Tuesday, July 30, 2019


I had a good old fashioned belly laugh today. Then another. And one more. 

Everything old is new again. 

If my grandfather were around to see this, he’d be clipping out ads from the Levi Strauss catalogs and magazines. He was proud of any mention. I am too. It’s just so......

GOD this is funny! Levi’s is taking the likeness of Folk City alum and creating a clothing line inspired by Greenwich Village fashion trends of yesteryear. Smart move. Add your own ketchup stains and elbow grease. No Village jacket would be worth a penny unless one can sleep on a roach infested floor with it.

It’s a pillow!
It’s a bed!
It’s an umbrella!
It’s a blanket! 
It’s a shopping bag with pockets for shoplifting!
It’s so West 4th Street!

I’m still laughing at its brilliance. I don’t think Mike Porco would be offended that they have taken Gerde’s name in vain. Robbie, who owns the name, may already be aware of this fabulousness. Does Charlie Rothschild know about this?

Charlie is the one credited with coining the phrase that pays, Folk City. 

In 1960, it was the punctuation of Gerde’s Folk City. Before then it was Mike and Izzy Young’s brainchild, The Fifth Peg at Gerde’s at 11 W4th. And before that it was just Gerde’s. And before THAT it was at 11 West 3rd, not West 4th. 

Folk City is Charlie Rothschild’s phrase. God bless him. 

The clothes line seems built for spring/Fall. It looks a little Dylanesque, no? Bobby should know. Can we start a CBGB line of bandanas now? Perhaps a 1990 line of just flannel shirts. All clothing should be absorptive for cleaning up vomit or beer spills. Or vomit.

The Village is on corporate minds. It’s in the “news” today thanks to Levi’s. 

It’s proof positive. The name has value. It matters. This makes people curious. 

Rod MacDonald, Bob Gibson, Tom Intondi

Ramblin Jack (Marcia Stehr) 

Monday, July 22, 2019


Invent thyself, again and again and forever again.
Rob Stoner, Joan Baez, Bob Dylan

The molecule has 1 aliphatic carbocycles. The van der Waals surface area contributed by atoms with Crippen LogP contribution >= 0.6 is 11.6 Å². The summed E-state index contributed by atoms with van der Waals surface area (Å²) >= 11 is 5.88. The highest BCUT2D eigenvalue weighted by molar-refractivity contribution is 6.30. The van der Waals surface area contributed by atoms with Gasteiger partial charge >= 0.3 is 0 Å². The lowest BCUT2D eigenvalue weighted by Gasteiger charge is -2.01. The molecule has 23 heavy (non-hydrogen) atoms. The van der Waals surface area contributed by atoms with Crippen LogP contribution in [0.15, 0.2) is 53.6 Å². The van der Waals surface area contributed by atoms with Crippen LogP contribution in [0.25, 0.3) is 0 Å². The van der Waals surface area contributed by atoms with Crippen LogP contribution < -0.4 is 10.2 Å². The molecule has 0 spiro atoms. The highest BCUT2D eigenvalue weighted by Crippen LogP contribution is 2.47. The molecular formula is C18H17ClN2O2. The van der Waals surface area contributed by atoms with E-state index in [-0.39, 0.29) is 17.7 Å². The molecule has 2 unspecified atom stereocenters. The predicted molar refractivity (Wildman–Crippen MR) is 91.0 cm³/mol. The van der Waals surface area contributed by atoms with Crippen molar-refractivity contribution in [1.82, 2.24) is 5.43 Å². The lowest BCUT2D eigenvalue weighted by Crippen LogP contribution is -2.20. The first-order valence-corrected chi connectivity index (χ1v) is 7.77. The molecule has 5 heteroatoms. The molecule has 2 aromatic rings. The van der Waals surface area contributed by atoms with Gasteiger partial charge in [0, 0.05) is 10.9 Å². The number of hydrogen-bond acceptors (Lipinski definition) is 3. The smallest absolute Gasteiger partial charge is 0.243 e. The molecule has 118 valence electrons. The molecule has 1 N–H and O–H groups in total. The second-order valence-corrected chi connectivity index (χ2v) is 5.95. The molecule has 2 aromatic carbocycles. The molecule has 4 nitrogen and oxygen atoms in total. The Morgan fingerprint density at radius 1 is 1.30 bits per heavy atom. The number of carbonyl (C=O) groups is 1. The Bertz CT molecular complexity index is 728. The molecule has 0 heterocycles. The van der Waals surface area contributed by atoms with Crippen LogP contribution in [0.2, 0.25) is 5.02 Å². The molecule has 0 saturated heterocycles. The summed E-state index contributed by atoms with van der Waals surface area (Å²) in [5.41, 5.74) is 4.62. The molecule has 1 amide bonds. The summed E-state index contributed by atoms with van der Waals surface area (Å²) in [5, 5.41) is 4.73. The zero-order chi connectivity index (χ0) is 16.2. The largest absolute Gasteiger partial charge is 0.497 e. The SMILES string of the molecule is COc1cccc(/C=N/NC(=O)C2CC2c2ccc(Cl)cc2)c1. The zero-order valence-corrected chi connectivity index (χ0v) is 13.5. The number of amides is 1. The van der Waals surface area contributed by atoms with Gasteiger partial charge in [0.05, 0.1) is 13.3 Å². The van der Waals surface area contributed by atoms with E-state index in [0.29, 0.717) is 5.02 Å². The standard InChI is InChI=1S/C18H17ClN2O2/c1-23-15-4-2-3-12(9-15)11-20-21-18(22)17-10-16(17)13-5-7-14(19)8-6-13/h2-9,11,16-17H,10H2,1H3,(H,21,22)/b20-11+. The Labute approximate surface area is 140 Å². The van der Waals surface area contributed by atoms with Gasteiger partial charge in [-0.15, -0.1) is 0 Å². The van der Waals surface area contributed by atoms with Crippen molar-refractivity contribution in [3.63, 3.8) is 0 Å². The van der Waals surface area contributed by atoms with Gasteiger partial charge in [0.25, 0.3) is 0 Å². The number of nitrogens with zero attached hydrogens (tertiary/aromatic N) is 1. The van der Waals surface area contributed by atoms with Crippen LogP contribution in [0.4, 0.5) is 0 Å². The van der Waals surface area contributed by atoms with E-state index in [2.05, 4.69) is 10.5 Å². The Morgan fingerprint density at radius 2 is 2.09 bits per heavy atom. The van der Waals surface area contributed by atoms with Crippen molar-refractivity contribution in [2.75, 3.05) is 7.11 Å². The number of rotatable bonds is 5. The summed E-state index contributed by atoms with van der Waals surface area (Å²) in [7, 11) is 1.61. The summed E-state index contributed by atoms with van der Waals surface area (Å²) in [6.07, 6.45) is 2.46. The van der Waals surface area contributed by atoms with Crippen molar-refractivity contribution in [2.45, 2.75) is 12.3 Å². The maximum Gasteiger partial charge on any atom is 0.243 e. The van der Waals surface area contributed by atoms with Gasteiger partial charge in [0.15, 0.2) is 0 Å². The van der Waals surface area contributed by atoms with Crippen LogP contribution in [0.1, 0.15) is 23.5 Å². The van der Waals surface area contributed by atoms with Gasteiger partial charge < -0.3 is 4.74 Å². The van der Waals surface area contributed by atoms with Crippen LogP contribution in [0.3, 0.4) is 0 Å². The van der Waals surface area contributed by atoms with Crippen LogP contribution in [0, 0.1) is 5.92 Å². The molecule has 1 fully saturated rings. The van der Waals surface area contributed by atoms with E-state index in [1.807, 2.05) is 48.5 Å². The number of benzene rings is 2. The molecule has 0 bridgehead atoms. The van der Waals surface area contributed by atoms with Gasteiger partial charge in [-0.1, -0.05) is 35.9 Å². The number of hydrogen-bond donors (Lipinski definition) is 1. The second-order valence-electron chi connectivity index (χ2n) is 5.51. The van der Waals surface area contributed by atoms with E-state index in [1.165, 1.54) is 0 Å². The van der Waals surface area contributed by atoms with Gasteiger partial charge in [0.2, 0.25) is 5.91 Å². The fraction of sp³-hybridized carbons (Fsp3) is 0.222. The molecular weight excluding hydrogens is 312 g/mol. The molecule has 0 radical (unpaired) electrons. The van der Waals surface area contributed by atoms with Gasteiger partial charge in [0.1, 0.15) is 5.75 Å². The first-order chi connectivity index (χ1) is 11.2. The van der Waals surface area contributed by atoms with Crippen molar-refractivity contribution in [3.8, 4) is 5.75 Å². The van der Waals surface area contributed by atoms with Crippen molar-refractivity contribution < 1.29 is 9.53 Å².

Louie Kemp, Cisco Houston, Bob Dylan, Mike and Helen

Bobby Neuwirth was there


Rosie Smith

Helen Smilowitz was a sweet woman to us kids. She must have lived with my grandfather for 30 years by the time of her demise.

She made it on to the big screen in The Rolling Thunder Re-vue film! One can almost hear her ask The Bard, ''Hey Bobby! How are the kids?" 

The big man-kiss shared between Bob Dylan and Mike Porco is their business. It only demonstrates their father-son relationship.

Easily, that's my favorite scene in Scorsese's Re-vue. Mike Porco's handsome face can be seen a few moments later when Rosie invites 'Joan Baez and her friend' to the stage on October 23rd 1975. If you look you'll see Joan, Bob, David Blue, Helen and a peacock chested Mike Porco applauding. 

Folk City was heading toward closing before that night. Crowd sizes were in full decline. There were lean years for everyone in that business. The size of the musician's crowd, however, never shrunk. There were still lots of competitive acts in the Village then and the best performers still came out of Folk City.

On a warm Autumn day in October, Dylan decided to bring the circus through town. Grandpa had a boom at the register. Beer sales were up!! Our family was raised on beer sales. 

There was a decade long uptick in numbers of musicians from all around the country coming to Folk City because of the buzz Rolling Thunder created. 

Some think that the patented Porco two hand head grab and kiss was mainly ''a thank you, Bobby'' for saving the business (and perhaps Greenwich Village) in one fell swoop. I would not argue.

Tuesday, July 2, 2019


Witness to the whole thing

pictured on Netflix
My surrogate grandma Helen Smilowitz, Mike Porco, Baez
and Bobby Dylan

Ronno said: Twaaannnng, twaaannng, twaanng twaaannngg

Eric Andersen, Patti Smith and the actual headshots seen on Netflix here on this blog post
Beth Van Over (J. Ritchie's cousin)
Elroy (Name Unknown)

Phillys Lind
Phil's headshot (thanks Peggy Duncan)

Barry Kornfeld
Hosted the Hoots
played on Wednesday Morning 3AM

Happy Traum, Gil Turner, Bob Cohen B.D.D. (Before Delores Dixon)